Saturday, 14 January 2017

Expressive types, not oppressive types

Uncle Bob wrote a recent post in which he warns programmers against the "dark path" some modern languages have taken - that is to "double down" on static typing. He cites Swift and Kotlin as examples, though his argument is meant to be interpreted more generally.
I share many points of view in common with Uncle Bob. I find the dynamically typed Clojure programming language beautiful and expressive - most of my personal projects are written in Clojure. I think that TDD (test-driven design) is a valuable and important discipline - I work for an agile consulting company where most of our projects include helping clients to get better at testing.

But I disagree strongly with the way Uncle Bob frames this discussion on static types.

Uncle Bob looks at advanced type systems and sees them as more oppressive rather than more expressive. Being able to describe whether or not a function can return null is an opportunity, not a constraint. Being able to use types to describe your code's intent is an opportunity, not a constraint. Being able to reason about the behaviour of a function based on its type signature is an opportunity, not a constraint.
The kicker is that this is almost exactly the fallacy about TDD that we have railed against for years. We call it "test-driven design" because we know that evolving code in response to examples is a great way to inform a design. Folks who have not learnt to listen to their unit tests see them as nagging constraints that prevents them from writing code in the way they'd like. A master of TDD uses tests as feedback for their design.

Anyone who sees unit test as mere "checks" that make changing code needlessly difficult isn't getting the most out of test-driven design. Anyone who sees static types as mere "checks" that make changing code needlessly difficult isn't getting the most out of type-driven design.
Based on his post Uncle Bob falls into the latter category. He sees types as ad hoc antidotes for specific mistakes rather than tools for thought - "Every time there’s a new kind of bug, we add a language feature to prevent that kind of bug."
If that's Uncle Bob's experience of Swift and Kotlin, he should try Elm. Or F#. Or Haskell. If his experience is anything like mine, he would find that more sophisticated types lead to less ad hockery, not more.

In a follow-up post, Uncle Bob is explicit about what he wants in a programming language - "There is a balance point after which every step down The Dark Path increases the cost over the benefit. I think Java and C# have done a reasonable job at hovering near the balance point."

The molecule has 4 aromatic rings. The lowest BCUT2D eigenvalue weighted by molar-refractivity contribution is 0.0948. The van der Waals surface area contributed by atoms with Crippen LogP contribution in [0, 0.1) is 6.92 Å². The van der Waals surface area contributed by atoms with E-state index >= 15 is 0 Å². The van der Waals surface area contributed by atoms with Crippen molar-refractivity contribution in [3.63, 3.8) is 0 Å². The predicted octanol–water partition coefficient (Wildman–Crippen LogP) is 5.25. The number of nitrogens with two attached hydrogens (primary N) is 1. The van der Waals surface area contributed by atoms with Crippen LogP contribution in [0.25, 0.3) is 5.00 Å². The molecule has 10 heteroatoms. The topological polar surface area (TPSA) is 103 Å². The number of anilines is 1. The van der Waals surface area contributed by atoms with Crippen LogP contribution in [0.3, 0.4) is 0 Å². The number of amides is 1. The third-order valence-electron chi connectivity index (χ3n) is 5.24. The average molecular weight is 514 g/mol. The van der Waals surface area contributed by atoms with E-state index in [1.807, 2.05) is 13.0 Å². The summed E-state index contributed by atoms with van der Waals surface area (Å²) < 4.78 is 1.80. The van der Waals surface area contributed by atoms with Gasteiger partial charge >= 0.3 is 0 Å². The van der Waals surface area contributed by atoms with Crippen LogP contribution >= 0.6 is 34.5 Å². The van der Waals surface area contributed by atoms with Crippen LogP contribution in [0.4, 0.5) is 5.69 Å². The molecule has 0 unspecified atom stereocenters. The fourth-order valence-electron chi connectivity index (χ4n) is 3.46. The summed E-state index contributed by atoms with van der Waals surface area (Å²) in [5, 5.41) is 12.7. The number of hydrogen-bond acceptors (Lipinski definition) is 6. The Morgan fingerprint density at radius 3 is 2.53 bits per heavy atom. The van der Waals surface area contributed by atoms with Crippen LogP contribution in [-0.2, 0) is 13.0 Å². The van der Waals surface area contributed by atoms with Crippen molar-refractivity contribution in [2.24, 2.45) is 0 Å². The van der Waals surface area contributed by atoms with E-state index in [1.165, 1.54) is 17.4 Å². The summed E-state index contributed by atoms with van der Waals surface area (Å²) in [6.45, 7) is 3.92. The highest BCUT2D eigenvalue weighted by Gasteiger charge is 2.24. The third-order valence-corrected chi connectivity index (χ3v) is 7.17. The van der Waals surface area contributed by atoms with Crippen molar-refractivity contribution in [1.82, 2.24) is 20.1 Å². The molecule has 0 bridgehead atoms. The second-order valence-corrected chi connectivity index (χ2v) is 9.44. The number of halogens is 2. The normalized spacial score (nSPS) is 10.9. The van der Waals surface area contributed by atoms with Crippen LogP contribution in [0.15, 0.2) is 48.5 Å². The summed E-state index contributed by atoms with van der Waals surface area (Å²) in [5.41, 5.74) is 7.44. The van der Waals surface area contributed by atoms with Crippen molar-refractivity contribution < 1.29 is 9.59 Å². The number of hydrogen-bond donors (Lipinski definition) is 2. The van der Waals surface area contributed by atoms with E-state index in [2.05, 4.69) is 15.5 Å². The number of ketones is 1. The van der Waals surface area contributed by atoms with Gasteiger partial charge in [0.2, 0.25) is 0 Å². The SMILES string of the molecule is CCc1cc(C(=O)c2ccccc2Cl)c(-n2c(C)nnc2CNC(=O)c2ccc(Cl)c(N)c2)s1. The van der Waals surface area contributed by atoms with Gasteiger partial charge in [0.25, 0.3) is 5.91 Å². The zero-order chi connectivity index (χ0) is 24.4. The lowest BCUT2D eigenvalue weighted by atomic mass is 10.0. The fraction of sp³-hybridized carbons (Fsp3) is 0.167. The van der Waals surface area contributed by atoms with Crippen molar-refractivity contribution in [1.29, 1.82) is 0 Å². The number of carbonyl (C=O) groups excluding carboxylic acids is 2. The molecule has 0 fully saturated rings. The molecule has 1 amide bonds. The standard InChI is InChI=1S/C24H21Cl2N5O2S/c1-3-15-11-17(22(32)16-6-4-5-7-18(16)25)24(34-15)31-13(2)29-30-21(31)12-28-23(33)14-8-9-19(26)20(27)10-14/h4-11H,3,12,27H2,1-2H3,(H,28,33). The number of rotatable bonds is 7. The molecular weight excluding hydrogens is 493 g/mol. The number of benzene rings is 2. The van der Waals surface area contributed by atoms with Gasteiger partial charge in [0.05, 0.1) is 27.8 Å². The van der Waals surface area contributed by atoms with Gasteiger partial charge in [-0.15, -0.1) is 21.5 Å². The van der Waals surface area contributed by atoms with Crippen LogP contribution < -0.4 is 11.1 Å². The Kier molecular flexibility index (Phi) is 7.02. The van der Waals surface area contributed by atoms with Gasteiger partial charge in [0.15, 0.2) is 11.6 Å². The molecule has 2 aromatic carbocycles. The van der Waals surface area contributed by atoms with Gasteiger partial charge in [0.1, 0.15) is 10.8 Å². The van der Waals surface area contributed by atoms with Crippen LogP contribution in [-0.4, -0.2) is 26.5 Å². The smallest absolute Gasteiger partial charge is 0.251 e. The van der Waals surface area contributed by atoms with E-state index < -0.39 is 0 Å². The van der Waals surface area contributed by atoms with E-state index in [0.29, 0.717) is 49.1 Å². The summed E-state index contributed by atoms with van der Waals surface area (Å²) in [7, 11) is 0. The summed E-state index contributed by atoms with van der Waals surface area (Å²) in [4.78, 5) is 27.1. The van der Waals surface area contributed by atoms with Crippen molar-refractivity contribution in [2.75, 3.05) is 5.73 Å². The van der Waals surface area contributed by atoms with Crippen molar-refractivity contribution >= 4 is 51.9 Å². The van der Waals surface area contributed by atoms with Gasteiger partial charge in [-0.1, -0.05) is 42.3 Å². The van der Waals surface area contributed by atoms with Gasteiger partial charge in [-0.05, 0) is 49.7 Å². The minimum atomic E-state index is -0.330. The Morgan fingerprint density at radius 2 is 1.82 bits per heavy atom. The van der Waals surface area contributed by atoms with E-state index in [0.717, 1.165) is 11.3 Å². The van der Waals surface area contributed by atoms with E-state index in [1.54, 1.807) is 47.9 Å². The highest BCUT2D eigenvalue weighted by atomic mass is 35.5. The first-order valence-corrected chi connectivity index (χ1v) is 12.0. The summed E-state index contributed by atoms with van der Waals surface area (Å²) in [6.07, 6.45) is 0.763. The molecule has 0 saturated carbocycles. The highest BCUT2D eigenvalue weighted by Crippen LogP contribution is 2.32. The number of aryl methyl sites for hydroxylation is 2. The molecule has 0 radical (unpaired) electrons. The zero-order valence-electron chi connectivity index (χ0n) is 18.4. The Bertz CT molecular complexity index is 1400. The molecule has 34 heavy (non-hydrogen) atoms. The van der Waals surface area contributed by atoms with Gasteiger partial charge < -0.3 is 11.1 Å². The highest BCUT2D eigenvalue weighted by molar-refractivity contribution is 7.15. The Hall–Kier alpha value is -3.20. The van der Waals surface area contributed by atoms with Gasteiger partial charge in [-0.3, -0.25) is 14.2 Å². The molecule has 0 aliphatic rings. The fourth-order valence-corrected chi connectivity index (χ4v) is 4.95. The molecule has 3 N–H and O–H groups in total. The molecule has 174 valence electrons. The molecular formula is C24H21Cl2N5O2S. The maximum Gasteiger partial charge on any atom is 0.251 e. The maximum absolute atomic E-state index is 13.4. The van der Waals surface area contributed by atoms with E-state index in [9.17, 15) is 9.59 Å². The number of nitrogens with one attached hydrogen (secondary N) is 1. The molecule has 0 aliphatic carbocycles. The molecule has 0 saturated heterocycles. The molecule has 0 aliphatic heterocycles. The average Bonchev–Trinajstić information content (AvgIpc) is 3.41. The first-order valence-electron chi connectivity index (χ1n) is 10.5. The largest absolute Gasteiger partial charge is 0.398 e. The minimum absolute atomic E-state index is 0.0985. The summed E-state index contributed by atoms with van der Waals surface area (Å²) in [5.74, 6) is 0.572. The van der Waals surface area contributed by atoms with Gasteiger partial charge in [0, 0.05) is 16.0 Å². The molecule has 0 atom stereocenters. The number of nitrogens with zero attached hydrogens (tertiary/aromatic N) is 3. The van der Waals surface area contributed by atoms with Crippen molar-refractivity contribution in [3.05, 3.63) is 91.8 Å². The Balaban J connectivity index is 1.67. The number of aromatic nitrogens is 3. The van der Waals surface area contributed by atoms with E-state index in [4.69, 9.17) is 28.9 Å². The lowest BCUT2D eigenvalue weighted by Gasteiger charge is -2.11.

I couldn't disagree more. Java and C# have two of the most onerous and least beneficial type systems. Their complexity and absence of type inference force excessive bookkeeping on the programmer. They lack of basic features like sum types, which denies the programmer an important expressive idiom.
Java and C# represent the nadir of the type system trade-off, not the zenith. Type systems are tools. Better tools help us write better code. We should welcome each and every advance in the tools we use to do our job, because frankly we could do a lot better than what we have now.

To argue that employing more expressive types is a "dark path" that leads developers away from personal responsibility isn't accurate or helpful.


  1. Why do you say C# lacks of type inference? It supports years ago. And by the way, don't say thing like "Java and C# " anymore since they are completely different now, they are just similar in the key C/C++ syntax.

    1. Java and C# are still quite similar, paradigm-wise. Garbage-collected, object-oriented, class-based, simple polymorphism, managed runtime. When talking about the type systems you can consider them to be one and the same.

    2. Once you learn Haskell, you find out that C# doesn't have anything like type inference.

  2. Try F# and you'll see what real type inference is on .Net

    C#'s inference at the level of a single expression is a toy in comparison.

  3. I agree with you. I've read similar responses to Uncle Bob's post:

    And frankly it strikes me very strangely to have such a strong opinion about the badness of types. I certainly like to have control over how strict I want my compiler/interpreter to be with me, but I really like using types to be expressive about my intent.

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